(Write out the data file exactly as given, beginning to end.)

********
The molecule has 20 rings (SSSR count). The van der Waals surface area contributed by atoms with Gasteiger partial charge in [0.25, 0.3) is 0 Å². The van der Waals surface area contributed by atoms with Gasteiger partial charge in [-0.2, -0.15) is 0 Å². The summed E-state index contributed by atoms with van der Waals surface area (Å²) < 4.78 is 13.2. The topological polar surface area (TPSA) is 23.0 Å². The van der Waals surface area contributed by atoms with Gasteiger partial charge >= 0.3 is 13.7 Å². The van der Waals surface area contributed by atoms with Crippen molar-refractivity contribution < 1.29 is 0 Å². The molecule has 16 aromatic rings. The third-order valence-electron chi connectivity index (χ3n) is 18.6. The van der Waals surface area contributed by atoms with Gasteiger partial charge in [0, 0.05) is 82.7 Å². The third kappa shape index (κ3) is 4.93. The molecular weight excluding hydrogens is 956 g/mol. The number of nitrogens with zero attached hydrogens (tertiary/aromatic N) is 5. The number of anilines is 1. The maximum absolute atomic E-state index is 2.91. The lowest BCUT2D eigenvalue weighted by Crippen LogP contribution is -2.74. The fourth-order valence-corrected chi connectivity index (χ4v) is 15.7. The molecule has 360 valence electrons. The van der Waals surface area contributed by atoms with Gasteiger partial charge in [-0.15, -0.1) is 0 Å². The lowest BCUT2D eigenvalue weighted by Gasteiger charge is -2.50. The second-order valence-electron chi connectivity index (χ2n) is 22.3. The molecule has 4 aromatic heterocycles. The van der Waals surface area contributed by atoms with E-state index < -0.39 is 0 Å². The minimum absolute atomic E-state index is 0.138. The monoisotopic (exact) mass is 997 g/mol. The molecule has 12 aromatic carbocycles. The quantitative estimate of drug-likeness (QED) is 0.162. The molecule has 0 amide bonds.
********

The molecule has 20 rings (SSSR count). The van der Waals surface area contributed by atoms with Gasteiger partial charge in [0.25, 0.3) is 0 Å². The van der Waals surface area contributed by atoms with Gasteiger partial charge in [-0.2, -0.15) is 0 Å². The summed E-state index contributed by atoms with van der Waals surface area (Å²) < 4.78 is 13.2. The topological polar surface area (TPSA) is 23.0 Å². The van der Waals surface area contributed by atoms with Gasteiger partial charge >= 0.3 is 13.7 Å². The van der Waals surface area contributed by atoms with Crippen molar-refractivity contribution < 1.29 is 0 Å². The molecule has 16 aromatic rings. The third-order valence-electron chi connectivity index (χ3n) is 18.6. The van der Waals surface area contributed by atoms with Gasteiger partial charge in [0, 0.05) is 82.7 Å². The third kappa shape index (κ3) is 4.93. The molecular weight excluding hydrogens is 956 g/mol. The number of nitrogens with zero attached hydrogens (tertiary/aromatic N) is 5. The number of anilines is 1. The maximum absolute atomic E-state index is 2.91. The lowest BCUT2D eigenvalue weighted by Crippen LogP contribution is -2.74. The fourth-order valence-corrected chi connectivity index (χ4v) is 15.7. The molecule has 360 valence electrons. The van der Waals surface area contributed by atoms with Gasteiger partial charge in [-0.15, -0.1) is 0 Å². The lowest BCUT2D eigenvalue weighted by Gasteiger charge is -2.50. The second-order valence-electron chi connectivity index (χ2n) is 22.3. The molecule has 4 aromatic heterocycles. The van der Waals surface area contributed by atoms with E-state index < -0.39 is 0 Å². The minimum absolute atomic E-state index is 0.138. The monoisotopic (exact) mass is 997 g/mol. The molecule has 12 aromatic carbocycles. The quantitative estimate of drug-likeness (QED) is 0.162. The molecule has 0 amide bonds.